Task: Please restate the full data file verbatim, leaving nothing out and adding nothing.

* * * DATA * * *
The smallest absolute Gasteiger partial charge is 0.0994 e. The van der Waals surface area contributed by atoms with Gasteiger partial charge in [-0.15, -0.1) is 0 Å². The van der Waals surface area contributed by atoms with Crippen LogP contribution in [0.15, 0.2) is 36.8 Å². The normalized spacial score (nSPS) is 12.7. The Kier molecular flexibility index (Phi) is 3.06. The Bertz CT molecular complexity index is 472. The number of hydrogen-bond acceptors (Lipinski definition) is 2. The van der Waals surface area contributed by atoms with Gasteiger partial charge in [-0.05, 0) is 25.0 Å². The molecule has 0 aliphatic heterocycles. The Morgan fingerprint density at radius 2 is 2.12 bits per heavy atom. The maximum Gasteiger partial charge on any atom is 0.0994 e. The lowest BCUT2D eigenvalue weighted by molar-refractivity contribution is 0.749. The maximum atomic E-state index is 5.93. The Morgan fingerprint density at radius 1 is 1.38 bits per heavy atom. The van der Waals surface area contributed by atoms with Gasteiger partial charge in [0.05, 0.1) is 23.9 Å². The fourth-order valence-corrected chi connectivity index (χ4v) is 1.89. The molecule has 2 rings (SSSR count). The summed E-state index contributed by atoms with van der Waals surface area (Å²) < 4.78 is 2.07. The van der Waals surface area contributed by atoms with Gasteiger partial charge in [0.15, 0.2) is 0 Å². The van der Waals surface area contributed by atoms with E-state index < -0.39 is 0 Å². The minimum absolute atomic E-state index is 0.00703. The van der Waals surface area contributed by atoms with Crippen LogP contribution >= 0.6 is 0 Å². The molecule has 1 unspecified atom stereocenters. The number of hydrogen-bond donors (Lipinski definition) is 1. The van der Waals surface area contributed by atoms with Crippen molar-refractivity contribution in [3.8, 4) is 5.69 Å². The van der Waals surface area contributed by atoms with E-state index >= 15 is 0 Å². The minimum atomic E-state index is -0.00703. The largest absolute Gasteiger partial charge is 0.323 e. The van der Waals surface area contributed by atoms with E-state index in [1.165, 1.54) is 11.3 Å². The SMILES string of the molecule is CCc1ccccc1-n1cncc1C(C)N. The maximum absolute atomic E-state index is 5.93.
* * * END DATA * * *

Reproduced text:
The smallest absolute Gasteiger partial charge is 0.0994 e. The van der Waals surface area contributed by atoms with Gasteiger partial charge in [-0.15, -0.1) is 0 Å². The van der Waals surface area contributed by atoms with Crippen LogP contribution in [0.15, 0.2) is 36.8 Å². The normalized spacial score (nSPS) is 12.7. The Kier molecular flexibility index (Phi) is 3.06. The Bertz CT molecular complexity index is 472. The number of hydrogen-bond acceptors (Lipinski definition) is 2. The van der Waals surface area contributed by atoms with Gasteiger partial charge in [-0.05, 0) is 25.0 Å². The molecule has 0 aliphatic heterocycles. The Morgan fingerprint density at radius 2 is 2.12 bits per heavy atom. The maximum Gasteiger partial charge on any atom is 0.0994 e. The lowest BCUT2D eigenvalue weighted by molar-refractivity contribution is 0.749. The maximum atomic E-state index is 5.93. The Morgan fingerprint density at radius 1 is 1.38 bits per heavy atom. The van der Waals surface area contributed by atoms with Gasteiger partial charge in [0.05, 0.1) is 23.9 Å². The fourth-order valence-corrected chi connectivity index (χ4v) is 1.89. The molecule has 2 rings (SSSR count). The summed E-state index contributed by atoms with van der Waals surface area (Å²) < 4.78 is 2.07. The van der Waals surface area contributed by atoms with Gasteiger partial charge in [0.15, 0.2) is 0 Å². The van der Waals surface area contributed by atoms with E-state index < -0.39 is 0 Å². The minimum absolute atomic E-state index is 0.00703. The van der Waals surface area contributed by atoms with Crippen LogP contribution >= 0.6 is 0 Å². The molecule has 1 unspecified atom stereocenters. The number of hydrogen-bond donors (Lipinski definition) is 1. The van der Waals surface area contributed by atoms with Crippen molar-refractivity contribution in [3.8, 4) is 5.69 Å². The van der Waals surface area contributed by atoms with E-state index >= 15 is 0 Å². The minimum atomic E-state index is -0.00703. The largest absolute Gasteiger partial charge is 0.323 e. The van der Waals surface area contributed by atoms with E-state index in [1.165, 1.54) is 11.3 Å². The SMILES string of the molecule is CCc1ccccc1-n1cncc1C(C)N. The maximum absolute atomic E-state index is 5.93.